GENRE: Inspirational Historical Romance, Regency
PUBLISHER: Cedar Fort
RELEASE DATE: June 12, 2018
EIGHTEEN-YEAR-OLD FRANCESCA HAVERSHAM is privileged, beautiful, and naïve. Lineage, titles, and wealth are the ultimate virtues among nineteenth-century English aristocracy, and Francesca is elite society’s newest and most celebrated debutante from one of England’s most illustrious families. Her pedigree is impeccable—or is it?
HER COMING-OUT BALL brings with it the appearance of one Mr. Langley Ashbourne, and Francesca is immediately taken in by his handsome features and flattering words. But not everything is as it seems, and flowery comments can only hide dark truths for so long. Meanwhile, a long-buried secret creeps ever closer to the light, one that would destroy her comfortable life, tarnish her family’s character, and ruin all hopes of a reputable marriage.
The Secret of Haversham House is rich with language and atmosphere, the Regency setting coming alive across England, France, and Italy. Readers will definitely be immersed in the time period with the vocabulary, activity, and attitudes of the era. There are also several Austen nods throughout the novel, including a Willoughby-esque character and delicious language like ‘ineffable’, so fans of her books will enjoy the mood and cadence of the story.
I enjoyed visiting France and Italy in this story, during this time period. We so often in Regency novels spend the most time in England, but there was such layered cultural and societal expectations in these other countries as well. I also really liked the first chapter – it’s a bit different in that it reads as though someone has sat down next to you to tell you a story – and i LOVE that technique! If this were a movie, the first chapter would be the quavery voice that introduces you to the backstory as scenes go along with it play on screen. It set the tone of the story and made me want to curl up with a mug of hot chocolate to read the rest.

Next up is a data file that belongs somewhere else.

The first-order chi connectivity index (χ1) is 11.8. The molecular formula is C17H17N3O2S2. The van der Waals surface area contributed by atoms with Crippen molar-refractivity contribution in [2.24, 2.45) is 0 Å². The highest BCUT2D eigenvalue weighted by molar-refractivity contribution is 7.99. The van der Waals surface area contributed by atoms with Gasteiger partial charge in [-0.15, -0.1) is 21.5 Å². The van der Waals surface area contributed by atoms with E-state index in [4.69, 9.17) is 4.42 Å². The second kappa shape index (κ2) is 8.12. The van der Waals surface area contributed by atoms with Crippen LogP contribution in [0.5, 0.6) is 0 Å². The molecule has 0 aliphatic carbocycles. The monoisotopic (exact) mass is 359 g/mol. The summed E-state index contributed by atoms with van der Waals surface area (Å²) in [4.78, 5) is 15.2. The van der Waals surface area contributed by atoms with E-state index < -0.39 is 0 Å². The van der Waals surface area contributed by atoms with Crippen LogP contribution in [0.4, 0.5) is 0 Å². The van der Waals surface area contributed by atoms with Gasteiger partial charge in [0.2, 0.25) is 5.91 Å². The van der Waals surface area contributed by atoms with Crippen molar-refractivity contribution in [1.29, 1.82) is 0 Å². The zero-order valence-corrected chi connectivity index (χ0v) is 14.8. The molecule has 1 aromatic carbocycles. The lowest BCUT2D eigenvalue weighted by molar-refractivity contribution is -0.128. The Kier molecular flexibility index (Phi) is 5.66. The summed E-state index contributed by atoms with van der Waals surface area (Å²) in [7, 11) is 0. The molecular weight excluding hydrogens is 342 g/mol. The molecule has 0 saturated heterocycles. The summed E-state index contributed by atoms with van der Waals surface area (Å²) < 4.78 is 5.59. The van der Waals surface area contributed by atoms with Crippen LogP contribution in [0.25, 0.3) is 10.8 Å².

However, the story does tend to get bogged down in needless detail and scenes that don’t really advance the plot. There’s also a lot of head hopping (where the narrative switches to another character’s perspective with little or no transition) and a good tell of telling instead of showing. Sometimes, too, a scene with one character as its focus starts out from the perspective of another, more minor, character and the transition back to the main character isn’t always clear. All in all these aren’t critical problems but they were distracting and made some portions of the story a bit tedious :-/
Bottom Line: Less of a romance and more of a coming-of-age story, The Secret of Haversham House is also a sweet story of embracing who you are and being true to your heart, regardless of what outside observers have to say. Despite some problems with pacing and perspective, Matern nevertheless delivers characters with whom readers will want to spend time as the secrets of Haversham house are revealed.
(I voluntarily reviewed a complimentary copy of this book which I received from the author. All views expressed are only my honest opinion.)
My Rating: 3.5 stars / Enjoyable!
Julie Matern is a resident of Utah. She attended the University of Exeter in Exeter, England, and graduated with a double major in French and Education. She was born and raised in England, moving to America after her marriage and is the mother of six children. She has served in the PTA for over 20 years, taught tap dance, and enjoys amateur photography. She is the author of ‘British War Children’ ( for which she received a “Recommended Read” award from the League of Utah Writers) and ‘British War Children 2: An Enemy Among Us’.
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